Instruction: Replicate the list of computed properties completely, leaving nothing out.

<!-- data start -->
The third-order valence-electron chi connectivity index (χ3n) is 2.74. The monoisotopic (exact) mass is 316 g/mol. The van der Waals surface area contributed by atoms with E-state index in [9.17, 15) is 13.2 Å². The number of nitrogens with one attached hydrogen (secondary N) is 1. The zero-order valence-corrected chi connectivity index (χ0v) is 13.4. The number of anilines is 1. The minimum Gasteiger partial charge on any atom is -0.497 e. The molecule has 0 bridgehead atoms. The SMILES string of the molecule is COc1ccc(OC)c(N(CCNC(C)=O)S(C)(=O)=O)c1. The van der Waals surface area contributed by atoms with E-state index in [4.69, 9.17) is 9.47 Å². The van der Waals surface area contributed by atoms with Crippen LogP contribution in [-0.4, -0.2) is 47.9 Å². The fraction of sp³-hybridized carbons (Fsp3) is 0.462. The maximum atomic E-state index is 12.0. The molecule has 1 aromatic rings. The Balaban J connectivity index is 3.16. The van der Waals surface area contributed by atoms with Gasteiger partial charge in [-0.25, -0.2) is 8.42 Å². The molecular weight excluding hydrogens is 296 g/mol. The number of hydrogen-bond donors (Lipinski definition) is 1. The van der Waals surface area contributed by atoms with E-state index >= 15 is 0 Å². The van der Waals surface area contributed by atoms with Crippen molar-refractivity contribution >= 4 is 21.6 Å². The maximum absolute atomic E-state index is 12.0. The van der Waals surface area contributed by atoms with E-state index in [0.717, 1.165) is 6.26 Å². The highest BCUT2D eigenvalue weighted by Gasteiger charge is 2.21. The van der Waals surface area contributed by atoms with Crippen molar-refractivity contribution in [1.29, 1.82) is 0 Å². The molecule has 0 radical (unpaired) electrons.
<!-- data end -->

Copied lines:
The third-order valence-electron chi connectivity index (χ3n) is 2.74. The monoisotopic (exact) mass is 316 g/mol. The van der Waals surface area contributed by atoms with E-state index in [9.17, 15) is 13.2 Å². The number of nitrogens with one attached hydrogen (secondary N) is 1. The zero-order valence-corrected chi connectivity index (χ0v) is 13.4. The number of anilines is 1. The minimum Gasteiger partial charge on any atom is -0.497 e. The molecule has 0 bridgehead atoms. The SMILES string of the molecule is COc1ccc(OC)c(N(CCNC(C)=O)S(C)(=O)=O)c1. The van der Waals surface area contributed by atoms with E-state index in [4.69, 9.17) is 9.47 Å². The van der Waals surface area contributed by atoms with Crippen LogP contribution in [-0.4, -0.2) is 47.9 Å². The fraction of sp³-hybridized carbons (Fsp3) is 0.462. The maximum atomic E-state index is 12.0. The molecule has 1 aromatic rings. The Balaban J connectivity index is 3.16. The van der Waals surface area contributed by atoms with Gasteiger partial charge in [-0.25, -0.2) is 8.42 Å². The molecular weight excluding hydrogens is 296 g/mol. The number of hydrogen-bond donors (Lipinski definition) is 1. The van der Waals surface area contributed by atoms with E-state index >= 15 is 0 Å². The van der Waals surface area contributed by atoms with Crippen molar-refractivity contribution >= 4 is 21.6 Å². The maximum absolute atomic E-state index is 12.0. The van der Waals surface area contributed by atoms with E-state index in [0.717, 1.165) is 6.26 Å². The highest BCUT2D eigenvalue weighted by Gasteiger charge is 2.21. The van der Waals surface area contributed by atoms with Crippen molar-refractivity contribution in [1.29, 1.82) is 0 Å². The molecule has 0 radical (unpaired) electrons.